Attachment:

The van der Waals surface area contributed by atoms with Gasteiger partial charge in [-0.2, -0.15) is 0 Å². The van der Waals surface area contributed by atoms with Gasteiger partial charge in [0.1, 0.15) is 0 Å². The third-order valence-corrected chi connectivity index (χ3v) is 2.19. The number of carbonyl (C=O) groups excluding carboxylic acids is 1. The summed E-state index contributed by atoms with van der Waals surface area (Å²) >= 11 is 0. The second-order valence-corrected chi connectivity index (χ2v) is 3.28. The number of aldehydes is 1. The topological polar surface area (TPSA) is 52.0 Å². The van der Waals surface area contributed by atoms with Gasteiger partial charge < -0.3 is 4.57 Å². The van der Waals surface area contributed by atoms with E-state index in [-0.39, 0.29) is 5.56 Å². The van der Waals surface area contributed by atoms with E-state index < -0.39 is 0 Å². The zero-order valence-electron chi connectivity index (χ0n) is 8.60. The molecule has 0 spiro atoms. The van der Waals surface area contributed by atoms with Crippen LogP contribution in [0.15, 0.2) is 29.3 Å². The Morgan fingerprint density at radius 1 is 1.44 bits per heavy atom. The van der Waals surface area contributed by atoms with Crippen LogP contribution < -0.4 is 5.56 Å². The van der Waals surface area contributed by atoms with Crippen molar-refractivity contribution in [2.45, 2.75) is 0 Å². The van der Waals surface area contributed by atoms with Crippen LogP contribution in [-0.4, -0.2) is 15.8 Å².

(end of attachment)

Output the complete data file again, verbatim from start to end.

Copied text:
The van der Waals surface area contributed by atoms with Gasteiger partial charge in [-0.2, -0.15) is 0 Å². The van der Waals surface area contributed by atoms with Gasteiger partial charge in [0.1, 0.15) is 0 Å². The third-order valence-corrected chi connectivity index (χ3v) is 2.19. The number of carbonyl (C=O) groups excluding carboxylic acids is 1. The summed E-state index contributed by atoms with van der Waals surface area (Å²) >= 11 is 0. The second-order valence-corrected chi connectivity index (χ2v) is 3.28. The number of aldehydes is 1. The topological polar surface area (TPSA) is 52.0 Å². The van der Waals surface area contributed by atoms with Gasteiger partial charge < -0.3 is 4.57 Å². The van der Waals surface area contributed by atoms with E-state index in [-0.39, 0.29) is 5.56 Å². The van der Waals surface area contributed by atoms with E-state index < -0.39 is 0 Å². The zero-order valence-electron chi connectivity index (χ0n) is 8.60. The molecule has 0 spiro atoms. The van der Waals surface area contributed by atoms with Crippen LogP contribution in [0.15, 0.2) is 29.3 Å². The Morgan fingerprint density at radius 1 is 1.44 bits per heavy atom. The van der Waals surface area contributed by atoms with Crippen LogP contribution < -0.4 is 5.56 Å². The van der Waals surface area contributed by atoms with Crippen molar-refractivity contribution in [2.45, 2.75) is 0 Å². The van der Waals surface area contributed by atoms with Crippen LogP contribution in [-0.4, -0.2) is 15.8 Å².